Bad Day For The Cut
When the mother he both lived with and doted on is violently bludgeoned to death in an apparent home invasion, middle-aged and seemingly mild-mannered farmer Donal (Nigel O’Neill) takes his shotgun and newly restored campervan and sets out from their remote farmstead looking for answers and revenge. What he comes to find is both a big, brutal world of corruption and manipulation and a secret concerning his mother’s past that rocks his very foundations, changing his life irrevocably.
Thus is the central premise for Bad Day For The Cut, a unique revenge thriller that is the impressive feature-length debut of writer/director from Chris Baugh. The film captures something of the current trend of new wave rurality in British cinema whilst at the same time playing within the shadows still cast across Northern Ireland by the Troubles. Despite impressing audiences and critics alike on the festival circuit – including Sundance, where it earned the achievement of being the first feature-length film from Northern Ireland to be presented there – Bad Day For The Cut has somewhat slipped under the radar in terms of general release, but I’m here to tell you that it really is well worth seeking out.
With its winning mix of almost Coen-like thriller tropes, sturdy social realism, and unique Irish flavour, the film feels both palpably real and almost poetic. Whilst it is unmistakably a genre piece possessed with an insightful meditation on the corrosive nature of revenge, Baugh walks the tonal tightrope with an ease which belies the fact that this is his sophomore offering; skilfully ensuring we do not intrude too much upon the necessary, messy violence that would have otherwise tipped this into torture territory. Indeed, as is often the case, the brutality is often tempered by unexpected moments of humour, giving the film a rich though understated seam of black comedy.
At the film’s heart is the character of Donal, or ‘the farmer’ as he is often referred to by his enemies throughout the film, superbly played by O’Neill. When we first meet Donal it is clear that, despite being well into middle age, he has never had the courage or inclination to sever the ties that bind him to his mother’s apron strings. His life is a simple one; he spends his days working in the fields and restoring an old campervan he has taken in part exchange at the start of the film. This trade-off is quite a key scene actually, as it suggests that (certainly in his mother’s eyes at least) Donal is something of a pushover, and these suspicions are enforced in a later scene when, over a quiet pint and a tentative, naive flirtation with the barmaid, Donal’s relationship with his mother becomes the subject of much jeering and mocking from a drunken youth. Despite this unadventurous life and a propensity for being a doormat, you get the feeling that Donal is quietly content, with only the faint desire to right the course his life now and get out there before it is too late. Of course, the film’s great irony is that it is the cruel destruction of all that he knows that will ultimately provide Donal with just such an opportunity, and Baugh wisely explores both this new lease of life and the notion of vengeance with each step down the rabbit hole his protagonist undertakes in search of the truth and his own brand of wild justice. What’s remarkable about our hero is that, despite his bewilderment in the face of human trafficking, prostitution, and organised crime, he seems surprisingly unaffected by much of the rigours of revenge. There’s a sense that the no-nonsense mindset required for his rural life, combined with the simmering frustration at the years his life lay dormant, has effectively equipped him for the task ahead. It is a task he shares with a young Polish man, Bartosz (Józef Pawłowski), who is searching for his trafficked sister Kaja, and at times a pleasing, almost buddy movie aesthetic is grafted onto the proceedings.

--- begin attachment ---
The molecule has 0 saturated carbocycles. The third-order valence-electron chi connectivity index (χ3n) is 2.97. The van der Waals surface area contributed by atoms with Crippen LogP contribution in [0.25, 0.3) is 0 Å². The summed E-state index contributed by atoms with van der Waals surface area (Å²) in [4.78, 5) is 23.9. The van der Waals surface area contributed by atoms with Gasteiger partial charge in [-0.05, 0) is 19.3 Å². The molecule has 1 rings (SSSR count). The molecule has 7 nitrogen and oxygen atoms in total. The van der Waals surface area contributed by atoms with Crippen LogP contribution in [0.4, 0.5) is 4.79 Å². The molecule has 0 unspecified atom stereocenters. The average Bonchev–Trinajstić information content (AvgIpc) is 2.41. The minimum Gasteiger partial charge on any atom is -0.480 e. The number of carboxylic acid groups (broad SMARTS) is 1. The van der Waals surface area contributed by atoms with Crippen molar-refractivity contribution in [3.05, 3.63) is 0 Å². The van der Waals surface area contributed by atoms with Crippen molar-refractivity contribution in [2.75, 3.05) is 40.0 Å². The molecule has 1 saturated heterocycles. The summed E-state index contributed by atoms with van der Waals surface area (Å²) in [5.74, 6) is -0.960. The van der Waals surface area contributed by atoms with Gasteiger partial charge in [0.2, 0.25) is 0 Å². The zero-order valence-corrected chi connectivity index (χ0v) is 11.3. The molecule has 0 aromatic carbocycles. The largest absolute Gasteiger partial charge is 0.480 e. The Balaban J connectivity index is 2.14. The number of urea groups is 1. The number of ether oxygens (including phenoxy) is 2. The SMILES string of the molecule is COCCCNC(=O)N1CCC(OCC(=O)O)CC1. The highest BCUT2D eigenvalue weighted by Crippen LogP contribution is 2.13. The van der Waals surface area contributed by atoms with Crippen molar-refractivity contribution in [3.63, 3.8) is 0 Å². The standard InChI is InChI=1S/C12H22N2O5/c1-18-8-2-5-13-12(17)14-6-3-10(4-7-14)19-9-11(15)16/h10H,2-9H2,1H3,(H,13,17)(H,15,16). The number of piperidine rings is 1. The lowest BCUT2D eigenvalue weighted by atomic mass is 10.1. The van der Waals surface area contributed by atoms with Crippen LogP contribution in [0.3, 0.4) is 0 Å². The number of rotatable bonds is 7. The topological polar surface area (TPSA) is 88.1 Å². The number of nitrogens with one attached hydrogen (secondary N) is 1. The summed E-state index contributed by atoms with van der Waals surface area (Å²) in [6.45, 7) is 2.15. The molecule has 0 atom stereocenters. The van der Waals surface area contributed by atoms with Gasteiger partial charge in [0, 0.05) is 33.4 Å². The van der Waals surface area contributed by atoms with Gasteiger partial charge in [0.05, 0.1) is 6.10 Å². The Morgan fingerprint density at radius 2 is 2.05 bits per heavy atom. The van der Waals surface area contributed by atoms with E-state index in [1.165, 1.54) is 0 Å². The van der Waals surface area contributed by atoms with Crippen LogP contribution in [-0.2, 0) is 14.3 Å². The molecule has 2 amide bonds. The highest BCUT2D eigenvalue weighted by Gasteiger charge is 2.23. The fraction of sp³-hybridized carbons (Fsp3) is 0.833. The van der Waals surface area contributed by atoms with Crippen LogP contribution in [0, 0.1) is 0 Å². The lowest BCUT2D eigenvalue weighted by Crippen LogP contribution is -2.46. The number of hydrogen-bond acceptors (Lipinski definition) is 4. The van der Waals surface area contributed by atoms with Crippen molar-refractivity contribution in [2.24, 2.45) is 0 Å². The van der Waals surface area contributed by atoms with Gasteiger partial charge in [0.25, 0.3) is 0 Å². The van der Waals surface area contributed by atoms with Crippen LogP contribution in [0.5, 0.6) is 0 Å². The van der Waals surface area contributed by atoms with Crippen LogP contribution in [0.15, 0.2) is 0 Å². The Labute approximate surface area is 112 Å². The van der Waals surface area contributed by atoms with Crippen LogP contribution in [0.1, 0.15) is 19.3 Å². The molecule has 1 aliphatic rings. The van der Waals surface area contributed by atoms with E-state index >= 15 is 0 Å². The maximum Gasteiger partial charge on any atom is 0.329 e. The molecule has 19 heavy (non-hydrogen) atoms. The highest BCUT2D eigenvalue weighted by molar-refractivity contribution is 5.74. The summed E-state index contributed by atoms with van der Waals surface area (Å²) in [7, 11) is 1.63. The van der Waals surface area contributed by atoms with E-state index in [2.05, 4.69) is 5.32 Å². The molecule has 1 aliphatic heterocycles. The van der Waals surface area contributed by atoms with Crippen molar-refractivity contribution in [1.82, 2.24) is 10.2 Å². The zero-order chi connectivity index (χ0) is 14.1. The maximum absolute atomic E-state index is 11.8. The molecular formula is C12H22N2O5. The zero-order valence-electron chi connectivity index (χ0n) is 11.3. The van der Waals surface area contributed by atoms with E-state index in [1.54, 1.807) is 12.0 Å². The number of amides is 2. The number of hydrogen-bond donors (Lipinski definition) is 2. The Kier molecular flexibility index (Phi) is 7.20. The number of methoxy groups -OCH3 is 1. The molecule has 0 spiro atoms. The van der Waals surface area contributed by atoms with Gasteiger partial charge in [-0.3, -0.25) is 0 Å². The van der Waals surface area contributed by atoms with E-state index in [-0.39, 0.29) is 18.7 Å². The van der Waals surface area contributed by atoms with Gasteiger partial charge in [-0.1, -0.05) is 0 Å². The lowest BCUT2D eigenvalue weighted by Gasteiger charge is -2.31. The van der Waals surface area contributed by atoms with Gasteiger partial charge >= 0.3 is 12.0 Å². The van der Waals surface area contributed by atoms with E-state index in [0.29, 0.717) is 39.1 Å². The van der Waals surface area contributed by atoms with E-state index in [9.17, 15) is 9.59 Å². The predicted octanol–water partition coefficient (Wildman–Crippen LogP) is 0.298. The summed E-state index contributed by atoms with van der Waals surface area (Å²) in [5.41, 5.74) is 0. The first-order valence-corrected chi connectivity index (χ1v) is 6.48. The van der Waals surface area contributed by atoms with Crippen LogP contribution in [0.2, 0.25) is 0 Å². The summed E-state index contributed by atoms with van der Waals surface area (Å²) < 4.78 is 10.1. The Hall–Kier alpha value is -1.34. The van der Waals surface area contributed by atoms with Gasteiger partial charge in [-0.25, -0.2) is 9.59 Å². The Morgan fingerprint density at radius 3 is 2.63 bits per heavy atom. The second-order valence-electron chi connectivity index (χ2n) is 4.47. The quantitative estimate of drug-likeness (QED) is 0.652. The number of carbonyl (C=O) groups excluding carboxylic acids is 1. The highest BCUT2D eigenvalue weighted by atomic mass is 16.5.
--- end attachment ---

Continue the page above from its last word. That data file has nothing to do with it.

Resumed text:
Of course, no such film would be complete without an antagonist, and Bad Day For The Cut has a malevolent peach of one in the shape of Susan Lynch’s Frankie. It’s refreshing to see a crime boss being played not only by a woman but by a mature woman who is also a doting single parent! There’s an obvious self-confidence that stems from a woman who rules with an iron fist over the men in her employ (and there’s a great scene where she informs her daughter that she’s ‘surrounded by silly men’) – one that both increases her threat to the proceedings as well as heightens her natural sexual allure. I’ve been a big fan of Lynch’s ever since the infamous Cracker serial To Say I Love You and it’s always a joy to see her play bad.
As a brutal, darkly humourous and poignant study of the cyclical, destructive nature of revenge, Bad Day For The Cut is a striking genre piece that suitably bookends Donal’s narrative journey in its conclusion whilst leaving its strands suitably loose in that once you undertake such a path, you cannot really stop.